Iran: A Short History

No country in the Islamic Middle East presents as unique and distinguished a history and culture as Iran, which has managed to maintain its inherent characteristics — some of them from pre-Islamic times — over the course of centuries of changing dynasties and rulers. The Shiite faith, the official religion of Persia/Iran since 1501, stands in contrast to the Sunni Islam which dominates the greater region. Although in the nineteenth and twentieth centuries Iran endured ongoing political, military and economic pressure from European powers, Shiism and Persian culture remained intact and it escaped colonialism. And, following the revolution of 1979, Iran became the first Islamic Republic.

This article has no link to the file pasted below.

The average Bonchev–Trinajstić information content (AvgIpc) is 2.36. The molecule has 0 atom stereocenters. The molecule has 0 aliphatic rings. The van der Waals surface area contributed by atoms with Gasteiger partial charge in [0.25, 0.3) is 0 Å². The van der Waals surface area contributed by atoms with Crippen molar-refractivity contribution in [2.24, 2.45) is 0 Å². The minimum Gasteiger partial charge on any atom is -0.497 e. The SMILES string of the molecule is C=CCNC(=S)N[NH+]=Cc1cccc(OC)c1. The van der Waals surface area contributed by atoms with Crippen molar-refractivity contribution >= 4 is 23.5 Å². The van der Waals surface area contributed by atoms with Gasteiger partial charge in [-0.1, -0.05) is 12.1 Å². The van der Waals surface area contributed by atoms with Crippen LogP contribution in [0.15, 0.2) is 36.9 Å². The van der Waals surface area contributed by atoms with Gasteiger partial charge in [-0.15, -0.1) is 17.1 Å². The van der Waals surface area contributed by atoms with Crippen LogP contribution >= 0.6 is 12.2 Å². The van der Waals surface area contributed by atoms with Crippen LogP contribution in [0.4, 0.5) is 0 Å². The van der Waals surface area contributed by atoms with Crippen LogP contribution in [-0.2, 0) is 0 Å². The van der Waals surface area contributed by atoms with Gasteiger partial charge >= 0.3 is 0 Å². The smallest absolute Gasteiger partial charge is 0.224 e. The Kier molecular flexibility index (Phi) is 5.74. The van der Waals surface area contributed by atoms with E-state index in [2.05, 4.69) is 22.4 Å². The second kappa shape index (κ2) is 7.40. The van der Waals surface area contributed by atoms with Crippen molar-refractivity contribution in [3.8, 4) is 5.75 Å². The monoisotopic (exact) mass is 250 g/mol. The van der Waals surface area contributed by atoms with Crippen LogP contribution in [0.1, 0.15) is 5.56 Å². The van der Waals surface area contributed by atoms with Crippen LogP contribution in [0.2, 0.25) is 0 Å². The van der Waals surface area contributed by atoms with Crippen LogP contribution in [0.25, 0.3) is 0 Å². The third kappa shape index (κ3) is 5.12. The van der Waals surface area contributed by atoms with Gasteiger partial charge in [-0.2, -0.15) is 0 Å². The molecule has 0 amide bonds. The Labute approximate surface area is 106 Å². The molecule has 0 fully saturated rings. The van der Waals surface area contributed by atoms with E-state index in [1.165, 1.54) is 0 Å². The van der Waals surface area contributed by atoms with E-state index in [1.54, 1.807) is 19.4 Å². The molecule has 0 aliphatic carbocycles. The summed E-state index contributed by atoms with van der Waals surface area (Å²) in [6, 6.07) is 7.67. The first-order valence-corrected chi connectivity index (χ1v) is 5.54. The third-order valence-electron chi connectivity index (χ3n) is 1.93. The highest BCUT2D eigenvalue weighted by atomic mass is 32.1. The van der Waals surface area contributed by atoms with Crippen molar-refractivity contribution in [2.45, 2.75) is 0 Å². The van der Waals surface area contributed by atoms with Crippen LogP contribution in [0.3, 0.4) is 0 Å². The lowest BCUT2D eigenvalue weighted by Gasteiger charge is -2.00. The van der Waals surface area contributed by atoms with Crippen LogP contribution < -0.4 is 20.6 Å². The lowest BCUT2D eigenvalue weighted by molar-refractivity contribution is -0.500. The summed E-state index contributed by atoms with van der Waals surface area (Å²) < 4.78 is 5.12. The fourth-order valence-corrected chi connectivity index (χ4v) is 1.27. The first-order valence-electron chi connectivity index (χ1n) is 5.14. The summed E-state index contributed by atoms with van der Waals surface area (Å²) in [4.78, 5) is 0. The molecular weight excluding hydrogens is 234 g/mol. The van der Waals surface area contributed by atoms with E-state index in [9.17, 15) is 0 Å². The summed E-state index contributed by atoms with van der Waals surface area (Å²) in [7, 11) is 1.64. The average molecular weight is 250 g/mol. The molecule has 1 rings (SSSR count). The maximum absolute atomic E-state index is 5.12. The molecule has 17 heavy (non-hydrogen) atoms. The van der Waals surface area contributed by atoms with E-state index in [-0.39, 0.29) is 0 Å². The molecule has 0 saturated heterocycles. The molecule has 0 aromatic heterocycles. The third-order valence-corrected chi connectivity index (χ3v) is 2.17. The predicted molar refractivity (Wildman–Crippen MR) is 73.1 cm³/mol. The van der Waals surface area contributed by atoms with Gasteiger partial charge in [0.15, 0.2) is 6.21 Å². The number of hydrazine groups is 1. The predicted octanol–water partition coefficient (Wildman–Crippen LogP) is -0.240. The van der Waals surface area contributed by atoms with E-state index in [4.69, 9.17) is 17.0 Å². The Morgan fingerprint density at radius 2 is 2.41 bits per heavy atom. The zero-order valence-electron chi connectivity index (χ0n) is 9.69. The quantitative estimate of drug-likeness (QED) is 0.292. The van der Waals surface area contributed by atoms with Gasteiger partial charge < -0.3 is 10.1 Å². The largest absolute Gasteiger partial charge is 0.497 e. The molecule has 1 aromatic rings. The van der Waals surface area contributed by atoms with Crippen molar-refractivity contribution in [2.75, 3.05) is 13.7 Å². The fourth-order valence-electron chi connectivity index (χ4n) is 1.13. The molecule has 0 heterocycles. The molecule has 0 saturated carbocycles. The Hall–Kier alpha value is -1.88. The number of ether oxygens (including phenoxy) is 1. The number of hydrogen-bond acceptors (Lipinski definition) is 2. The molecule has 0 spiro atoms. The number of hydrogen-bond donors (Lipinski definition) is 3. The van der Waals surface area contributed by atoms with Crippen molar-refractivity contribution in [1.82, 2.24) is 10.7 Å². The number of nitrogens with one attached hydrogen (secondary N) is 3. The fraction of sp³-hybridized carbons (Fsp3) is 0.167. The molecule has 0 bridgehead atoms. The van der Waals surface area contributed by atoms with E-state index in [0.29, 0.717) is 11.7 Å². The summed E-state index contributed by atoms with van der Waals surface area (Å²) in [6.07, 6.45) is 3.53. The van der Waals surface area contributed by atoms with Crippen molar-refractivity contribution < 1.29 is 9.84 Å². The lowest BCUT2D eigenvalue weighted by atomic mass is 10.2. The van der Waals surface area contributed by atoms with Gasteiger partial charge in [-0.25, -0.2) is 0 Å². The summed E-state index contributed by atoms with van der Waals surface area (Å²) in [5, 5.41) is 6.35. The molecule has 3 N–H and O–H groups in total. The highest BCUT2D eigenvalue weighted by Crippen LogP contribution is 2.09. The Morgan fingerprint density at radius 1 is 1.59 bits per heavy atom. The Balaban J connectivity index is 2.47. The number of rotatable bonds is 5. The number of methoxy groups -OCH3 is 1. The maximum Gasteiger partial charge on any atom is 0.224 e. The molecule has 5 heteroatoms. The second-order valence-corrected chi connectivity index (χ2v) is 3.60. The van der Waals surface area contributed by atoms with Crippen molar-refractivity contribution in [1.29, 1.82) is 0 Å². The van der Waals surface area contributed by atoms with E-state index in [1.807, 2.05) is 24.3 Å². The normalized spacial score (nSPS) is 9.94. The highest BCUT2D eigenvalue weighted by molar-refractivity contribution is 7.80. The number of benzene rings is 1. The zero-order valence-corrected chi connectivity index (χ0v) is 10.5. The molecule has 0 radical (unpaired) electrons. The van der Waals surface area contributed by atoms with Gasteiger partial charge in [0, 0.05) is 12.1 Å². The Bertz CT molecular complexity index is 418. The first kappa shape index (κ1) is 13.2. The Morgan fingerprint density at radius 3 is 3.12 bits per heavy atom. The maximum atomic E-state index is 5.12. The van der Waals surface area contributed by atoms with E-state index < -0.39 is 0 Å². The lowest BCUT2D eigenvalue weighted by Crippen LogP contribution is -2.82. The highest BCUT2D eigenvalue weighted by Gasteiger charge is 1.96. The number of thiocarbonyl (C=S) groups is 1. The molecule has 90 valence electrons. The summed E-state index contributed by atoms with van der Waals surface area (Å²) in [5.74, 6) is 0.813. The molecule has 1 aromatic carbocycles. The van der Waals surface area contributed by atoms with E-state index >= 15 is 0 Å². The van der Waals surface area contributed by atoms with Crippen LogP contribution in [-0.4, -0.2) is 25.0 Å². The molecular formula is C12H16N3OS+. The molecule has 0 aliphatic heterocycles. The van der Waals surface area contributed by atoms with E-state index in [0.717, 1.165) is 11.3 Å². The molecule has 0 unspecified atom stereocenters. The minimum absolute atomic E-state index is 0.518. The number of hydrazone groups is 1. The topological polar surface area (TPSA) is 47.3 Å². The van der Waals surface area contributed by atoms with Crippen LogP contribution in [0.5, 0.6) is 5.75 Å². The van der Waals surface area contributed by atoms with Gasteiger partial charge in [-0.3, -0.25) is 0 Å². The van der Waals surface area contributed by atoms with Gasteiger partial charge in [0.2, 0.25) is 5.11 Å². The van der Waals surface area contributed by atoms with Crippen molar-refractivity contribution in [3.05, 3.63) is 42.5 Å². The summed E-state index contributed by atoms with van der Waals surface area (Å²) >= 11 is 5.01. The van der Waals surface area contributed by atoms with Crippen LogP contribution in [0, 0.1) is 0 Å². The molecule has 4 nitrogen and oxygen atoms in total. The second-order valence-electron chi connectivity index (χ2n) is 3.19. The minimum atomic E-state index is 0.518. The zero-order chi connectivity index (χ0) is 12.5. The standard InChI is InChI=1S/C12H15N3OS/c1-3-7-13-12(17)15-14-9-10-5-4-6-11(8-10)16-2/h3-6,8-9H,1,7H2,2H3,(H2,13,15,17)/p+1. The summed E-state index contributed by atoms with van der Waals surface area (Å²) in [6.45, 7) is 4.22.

Monika Gronke presents the history of this country from the Islamization of the 7th century to the present in a clear and lively style, and describes the cultural, social, and religious developments that shaped Iran and the Iranian self-image.

Monica Gronke is a professor at the University of Cologne.

Steven Rendall is Professor Emeritus of Romance Languages at the University of Oregon and the author of numerous books and articles about French and European literature. He is also editor emeritus of Comparative Literature and has translated over 50 books and 50 articles from French and German. Rendall was awarded both the National Jewish Book Society’s Sandra Brand and Arik Weintraub Award and the Modern Language Association’s Scaglione Prize.